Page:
Major changes are afoot to the way the Law Society of Upper Canada governs the profession, a move detractors are calling a threat to the body’s independence.
In a heated and fractious Convocation debate this month, benchers approved sweeping changes to the body’s governance structure designed to increase transparency and engage a disconnected bar.
However, the changes will require asking the provincial government to make legislative amendments, a dangerous prospect that could expose the LSUC to unintended consequences, several benchers said.
Clayton Ruby noted a prevailing distaste for self-governance and warned a packed room not to awaken a sleeping giant.
“Our independence is always at risk, and we are the guardians of that independence,” Ruby said. “It is vitally important that we don’t take steps to put it at risk. If the bar does not have that independence, we are nothing.”
On the other hand, those in favour of the reforms characterized the law society as bloated and dysfunctional. Induce change now or risk government intervention, they countered before voting on a set of recommendations from the LSUC’s governance task force.
In doing so, Convocation introduced 12-year term limits to end life-bencher status for those having served four terms and terminated ex-officio bencher status for former treasurers and attorneys general.
The reforms aim to reduce the size of Convocation, give electoral rookies a better shot at becoming benchers, improve voter turnout for bencher elections, and inject some youth into what’s seen as an “old boys’ club,” said Thomas Heintzman, chairman of the task force.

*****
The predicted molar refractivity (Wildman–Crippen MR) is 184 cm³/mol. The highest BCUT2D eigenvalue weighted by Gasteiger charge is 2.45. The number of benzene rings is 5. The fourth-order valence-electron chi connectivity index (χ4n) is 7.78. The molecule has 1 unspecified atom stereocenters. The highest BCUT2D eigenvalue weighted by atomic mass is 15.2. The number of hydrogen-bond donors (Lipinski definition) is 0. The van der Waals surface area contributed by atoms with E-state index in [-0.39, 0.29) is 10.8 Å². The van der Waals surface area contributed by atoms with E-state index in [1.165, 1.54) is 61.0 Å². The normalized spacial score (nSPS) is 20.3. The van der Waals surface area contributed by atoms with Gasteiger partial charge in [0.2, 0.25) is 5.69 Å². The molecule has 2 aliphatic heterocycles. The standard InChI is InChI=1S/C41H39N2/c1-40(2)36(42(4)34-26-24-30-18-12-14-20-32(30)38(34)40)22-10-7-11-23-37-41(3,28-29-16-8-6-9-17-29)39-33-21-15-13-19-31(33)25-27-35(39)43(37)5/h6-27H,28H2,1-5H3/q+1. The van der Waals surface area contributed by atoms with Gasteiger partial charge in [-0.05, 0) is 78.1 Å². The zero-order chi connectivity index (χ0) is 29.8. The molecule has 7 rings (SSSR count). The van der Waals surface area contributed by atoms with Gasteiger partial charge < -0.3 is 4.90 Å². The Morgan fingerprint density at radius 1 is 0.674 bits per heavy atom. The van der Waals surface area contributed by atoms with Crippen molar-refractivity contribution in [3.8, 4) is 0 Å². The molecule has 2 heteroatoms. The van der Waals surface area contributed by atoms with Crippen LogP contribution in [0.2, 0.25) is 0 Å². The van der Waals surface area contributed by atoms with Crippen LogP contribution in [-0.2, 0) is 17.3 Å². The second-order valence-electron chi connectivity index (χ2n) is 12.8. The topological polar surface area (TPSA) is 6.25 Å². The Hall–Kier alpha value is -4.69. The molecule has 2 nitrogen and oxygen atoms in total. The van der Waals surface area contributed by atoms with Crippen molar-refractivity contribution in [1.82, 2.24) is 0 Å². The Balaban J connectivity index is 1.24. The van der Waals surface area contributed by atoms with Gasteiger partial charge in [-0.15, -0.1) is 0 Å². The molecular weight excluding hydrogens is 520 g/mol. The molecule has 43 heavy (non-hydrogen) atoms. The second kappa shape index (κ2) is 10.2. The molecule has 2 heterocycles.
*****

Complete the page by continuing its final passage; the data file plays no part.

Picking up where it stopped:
“Term limits will overcome or help to overcome the detachment that we see between the governed and the governors,” Heintzman said.
“Renewal, new ideas, rejuvenation are essential for this body to maintain the confidence of those it governs.”
The reforms come after more than three years of studies and consultations with lawyers in Ontario.
The sheer size of Convocation was a near unanimous complaint, Heintzman said.
With its unusual system of granting life-bencher and ex-officio bencher status, Convocation has ballooned to 83 members, including 32 unelected benchers.
Under the current system, by the end of 2011, membership will grow to 91, including 41 ex-officio benchers, a larger contingent than the 40 chosen by election, Heintzman explained.
“That is not a suitable situation for the efficient governance of the profession.”
He added that lawyers in the province don’t want to be represented by ex-officio benchers who tend not to actively exercise their rights to participate.
“They expect that people who will be on this tribunal will be elected and appointed and that they will be active, they will be engaged, they will participate,” he said.
However, not all benchers favoured the shift towards youth over experience.
“There are certain things we always say, like ‘fresh blood is good,’” said Alan Gold, an elected bencher and Toronto criminal lawyer.
“Fresh blood is only good all the time if you have a serious chest wound. Sometimes, fresh blood is not very good.”
Paul Schabas, a partner at Blake Cassels & Graydon LLP, pointed out that he is what passes for youth in the law society.
“I just turned 50 and yet I’m one of the youngest people in the room,” Schabas said in advocating for the changes.
“While we may have a monopoly on the provision of legal services in this province, it is a fragile one. Our governance model is indeed out of step,” he added. “Unless we propose change, unless we try to catch up rather than stay ahead of the curve, change will be thrust upon us.”